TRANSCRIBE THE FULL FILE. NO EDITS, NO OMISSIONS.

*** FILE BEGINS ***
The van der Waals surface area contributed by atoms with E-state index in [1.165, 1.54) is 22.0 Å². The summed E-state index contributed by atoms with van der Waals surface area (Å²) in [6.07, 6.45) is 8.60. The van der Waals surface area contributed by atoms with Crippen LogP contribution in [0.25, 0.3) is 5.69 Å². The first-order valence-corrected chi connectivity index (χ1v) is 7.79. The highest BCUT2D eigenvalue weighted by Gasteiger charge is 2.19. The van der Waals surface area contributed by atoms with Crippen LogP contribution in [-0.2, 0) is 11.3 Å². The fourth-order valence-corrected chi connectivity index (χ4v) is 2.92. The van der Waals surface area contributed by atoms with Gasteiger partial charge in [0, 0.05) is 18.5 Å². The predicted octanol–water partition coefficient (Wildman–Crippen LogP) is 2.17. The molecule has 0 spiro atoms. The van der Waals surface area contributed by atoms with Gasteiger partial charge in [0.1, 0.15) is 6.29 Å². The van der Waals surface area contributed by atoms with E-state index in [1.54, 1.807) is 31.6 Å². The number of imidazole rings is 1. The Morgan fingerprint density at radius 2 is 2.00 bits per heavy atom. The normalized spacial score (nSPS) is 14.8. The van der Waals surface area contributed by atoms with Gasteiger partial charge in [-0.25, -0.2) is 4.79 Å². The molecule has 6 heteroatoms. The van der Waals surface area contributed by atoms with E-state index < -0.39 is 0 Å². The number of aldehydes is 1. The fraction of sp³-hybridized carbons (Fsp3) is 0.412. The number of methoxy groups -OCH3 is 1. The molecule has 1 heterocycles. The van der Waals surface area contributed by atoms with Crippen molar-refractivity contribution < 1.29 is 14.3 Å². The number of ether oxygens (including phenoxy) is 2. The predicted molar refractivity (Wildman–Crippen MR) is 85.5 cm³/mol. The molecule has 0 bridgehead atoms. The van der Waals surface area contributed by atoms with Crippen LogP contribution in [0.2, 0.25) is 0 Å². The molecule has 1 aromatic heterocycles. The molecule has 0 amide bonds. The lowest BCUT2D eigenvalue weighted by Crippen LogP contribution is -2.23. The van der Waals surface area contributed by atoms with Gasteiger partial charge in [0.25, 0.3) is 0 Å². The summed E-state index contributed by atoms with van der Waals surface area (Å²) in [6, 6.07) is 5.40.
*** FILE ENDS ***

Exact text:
The van der Waals surface area contributed by atoms with E-state index in [1.165, 1.54) is 22.0 Å². The summed E-state index contributed by atoms with van der Waals surface area (Å²) in [6.07, 6.45) is 8.60. The van der Waals surface area contributed by atoms with Crippen LogP contribution in [0.25, 0.3) is 5.69 Å². The first-order valence-corrected chi connectivity index (χ1v) is 7.79. The highest BCUT2D eigenvalue weighted by Gasteiger charge is 2.19. The van der Waals surface area contributed by atoms with Crippen LogP contribution in [-0.2, 0) is 11.3 Å². The fourth-order valence-corrected chi connectivity index (χ4v) is 2.92. The van der Waals surface area contributed by atoms with Gasteiger partial charge in [0, 0.05) is 18.5 Å². The predicted octanol–water partition coefficient (Wildman–Crippen LogP) is 2.17. The molecule has 0 spiro atoms. The van der Waals surface area contributed by atoms with Gasteiger partial charge in [0.1, 0.15) is 6.29 Å². The van der Waals surface area contributed by atoms with E-state index in [1.54, 1.807) is 31.6 Å². The number of imidazole rings is 1. The Morgan fingerprint density at radius 2 is 2.00 bits per heavy atom. The normalized spacial score (nSPS) is 14.8. The van der Waals surface area contributed by atoms with Gasteiger partial charge in [-0.25, -0.2) is 4.79 Å². The molecule has 6 heteroatoms. The van der Waals surface area contributed by atoms with E-state index < -0.39 is 0 Å². The number of aldehydes is 1. The fraction of sp³-hybridized carbons (Fsp3) is 0.412. The number of methoxy groups -OCH3 is 1. The molecule has 1 heterocycles. The van der Waals surface area contributed by atoms with Crippen molar-refractivity contribution < 1.29 is 14.3 Å². The number of ether oxygens (including phenoxy) is 2. The predicted molar refractivity (Wildman–Crippen MR) is 85.5 cm³/mol. The molecule has 0 bridgehead atoms. The van der Waals surface area contributed by atoms with Crippen LogP contribution in [0.2, 0.25) is 0 Å². The molecule has 1 aromatic heterocycles. The molecule has 0 amide bonds. The lowest BCUT2D eigenvalue weighted by Crippen LogP contribution is -2.23. The van der Waals surface area contributed by atoms with Gasteiger partial charge in [0.25, 0.3) is 0 Å². The summed E-state index contributed by atoms with van der Waals surface area (Å²) in [6, 6.07) is 5.40.